You know what I hate?
Essays where you have to write about your role-model.
You know what I hate about them?
Typically, they want you to name one person as your hero, describe them and state what you find inspiring about them. I like writing (no duh!), but this essay never comes easily to me. I have a million and one role models and at the same time, I have none at all. I don’t consciously decide to like a person and emulate them; I consciously decide to like different character traits and I try to match them with people I know or people who I’ve read about.
When I say I don’t have a role model, I always get sad, pitying looks. Like, I don’t pay attention to people around me, or I don’t read enough or worse- I don’t know any admirable people. Because that’s not true. I know several talented, hardworking, intelligent and creative individuals. And I read plenty. But I don’t have a role-model. The thing is, I’ve never ran into anyone who totally blew me away. I haven’t met anyone I want to pronounce God (bad phrasing since I’m agnostic, but you get the point right?). I haven’t met anyone who I want to become. That’s normal, right?
What I have instead is a list of characteristics I wish to acquire. When I meet someone/read about them and see that characteristic in them, I mentally make note of them for my ‘role model’ list.
It goes something like this:
I want Gandhi’s honesty, but I want Buddha’s self-awareness.
I want a model’s confidence with Mother Teresa’s dedication.
I want Elon Musk’s innovation and Steve Job’s vision.
I want Katniss’s intuition to be tempered by Scarlet O’Hara’s charisma.
I want Rainbow Rowell’s wit and Lord Byron’s eloquence.
I want my Dad’s conviction and my Mother’s sense of perfectionism.
But that’s mostly for show. Here’s the real truth
I’m not suffering from hubris or anything, but the person I most want to emulate is a better version of myself. A version of myself which has all those characteristics.
It’s like music. Your favorite song (Irresistible) is probably written by a band (Fall Out Boy) with a couple of songs you really like (Uma Thurman, Thnks fr th Mmrs, Phoenix, Sugar We’re Going Down), ones you are ambivalent to (Immortals and Alone Together) and ones you dislike (A Little Less 16 Candles, A Little more Touch Me and Rat-a-Tat-Tat). If you were making a playlist, you wouldn’t include the songs you don’t care about or dislike.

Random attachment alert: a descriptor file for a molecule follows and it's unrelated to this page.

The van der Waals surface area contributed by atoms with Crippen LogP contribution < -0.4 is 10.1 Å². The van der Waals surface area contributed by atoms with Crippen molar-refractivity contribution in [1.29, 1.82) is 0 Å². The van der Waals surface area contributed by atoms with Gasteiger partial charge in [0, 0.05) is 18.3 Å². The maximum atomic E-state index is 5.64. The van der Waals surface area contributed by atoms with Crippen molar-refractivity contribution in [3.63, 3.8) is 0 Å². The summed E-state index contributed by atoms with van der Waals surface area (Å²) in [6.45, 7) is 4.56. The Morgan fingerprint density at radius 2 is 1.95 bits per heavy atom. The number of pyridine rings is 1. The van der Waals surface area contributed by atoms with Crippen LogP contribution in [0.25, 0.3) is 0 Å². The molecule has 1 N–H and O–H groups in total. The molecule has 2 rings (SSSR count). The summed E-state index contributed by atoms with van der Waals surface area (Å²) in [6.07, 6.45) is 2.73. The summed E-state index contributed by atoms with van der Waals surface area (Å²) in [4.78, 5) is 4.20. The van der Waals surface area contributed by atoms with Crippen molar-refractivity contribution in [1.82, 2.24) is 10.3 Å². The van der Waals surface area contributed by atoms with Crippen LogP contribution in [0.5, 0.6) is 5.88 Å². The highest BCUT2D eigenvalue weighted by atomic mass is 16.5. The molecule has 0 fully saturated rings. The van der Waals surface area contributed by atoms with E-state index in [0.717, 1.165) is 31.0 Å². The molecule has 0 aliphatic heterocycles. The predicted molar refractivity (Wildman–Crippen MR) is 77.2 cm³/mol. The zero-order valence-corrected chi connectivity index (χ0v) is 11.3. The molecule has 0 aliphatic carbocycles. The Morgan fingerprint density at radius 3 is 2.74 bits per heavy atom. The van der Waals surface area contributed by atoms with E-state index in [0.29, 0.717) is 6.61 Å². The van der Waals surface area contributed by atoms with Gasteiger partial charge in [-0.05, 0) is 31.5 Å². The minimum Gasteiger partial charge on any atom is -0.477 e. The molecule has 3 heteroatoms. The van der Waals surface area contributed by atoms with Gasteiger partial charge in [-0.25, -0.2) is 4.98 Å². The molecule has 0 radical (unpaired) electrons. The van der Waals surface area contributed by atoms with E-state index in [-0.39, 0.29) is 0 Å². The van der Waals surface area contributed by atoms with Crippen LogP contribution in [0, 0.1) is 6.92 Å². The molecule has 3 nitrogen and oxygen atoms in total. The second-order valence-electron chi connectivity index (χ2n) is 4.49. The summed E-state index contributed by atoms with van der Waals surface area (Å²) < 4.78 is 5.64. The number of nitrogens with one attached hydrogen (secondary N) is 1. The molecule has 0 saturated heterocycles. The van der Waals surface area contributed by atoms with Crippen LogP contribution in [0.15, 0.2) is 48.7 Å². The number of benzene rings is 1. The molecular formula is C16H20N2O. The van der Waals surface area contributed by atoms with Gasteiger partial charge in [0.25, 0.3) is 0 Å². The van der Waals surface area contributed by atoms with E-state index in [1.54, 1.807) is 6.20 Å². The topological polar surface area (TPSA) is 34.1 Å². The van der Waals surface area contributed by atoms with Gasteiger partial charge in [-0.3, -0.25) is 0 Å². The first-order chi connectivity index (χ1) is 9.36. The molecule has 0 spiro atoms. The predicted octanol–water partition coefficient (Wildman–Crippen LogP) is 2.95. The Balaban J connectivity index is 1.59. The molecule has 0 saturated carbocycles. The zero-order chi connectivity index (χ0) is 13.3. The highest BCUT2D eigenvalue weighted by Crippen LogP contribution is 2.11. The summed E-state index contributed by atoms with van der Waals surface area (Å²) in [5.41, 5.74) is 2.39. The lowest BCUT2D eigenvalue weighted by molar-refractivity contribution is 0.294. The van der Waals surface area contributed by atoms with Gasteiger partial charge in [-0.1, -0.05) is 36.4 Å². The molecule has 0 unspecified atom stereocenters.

Consider yourself a playlist. Sure, Vincent Van Gogh was a creative genius who painted straight from the heart, but he was an alcoholic who heard voices in his head (apparently that’s why he cut off one of his ears). Steve Jobs was a visionary with an eye for product design and marketing- but supposedly, he didn’t have great people skills. Hitler…well, the less said about him the better, but he figured out what the people wanted and got a whole country of smart but desperate people hanging on to his every word. Disgusting, but that’s charisma and a deep understanding of psychology for you (or at least a lot of luck and good publicists).
To quote Lemony Snicket:
“People aren’t either wicked or noble. They’re like chef’s salads, with good things and bad things chopped and mixed together in a vinaigrette of confusion and conflict.”
I have enough bad and wicked in me to avoid adding any more to the mix, but there’s always a little room for good. Throw the bathwater out, without throwing the baby. Pick out the chocolate chips from the trail mix. Whichever analogy you use, the concept is simple: Absorb the good and ignore the rest.
I’m not asking you to give up your role models (I would be a hypocrite if I did that), but I would like you to consider what kind of person you want to be. For the people who don’t have a role model yet, feel free to borrow my idea.
If everyone was who they wanted to be, the world would be a happier and more honourable place.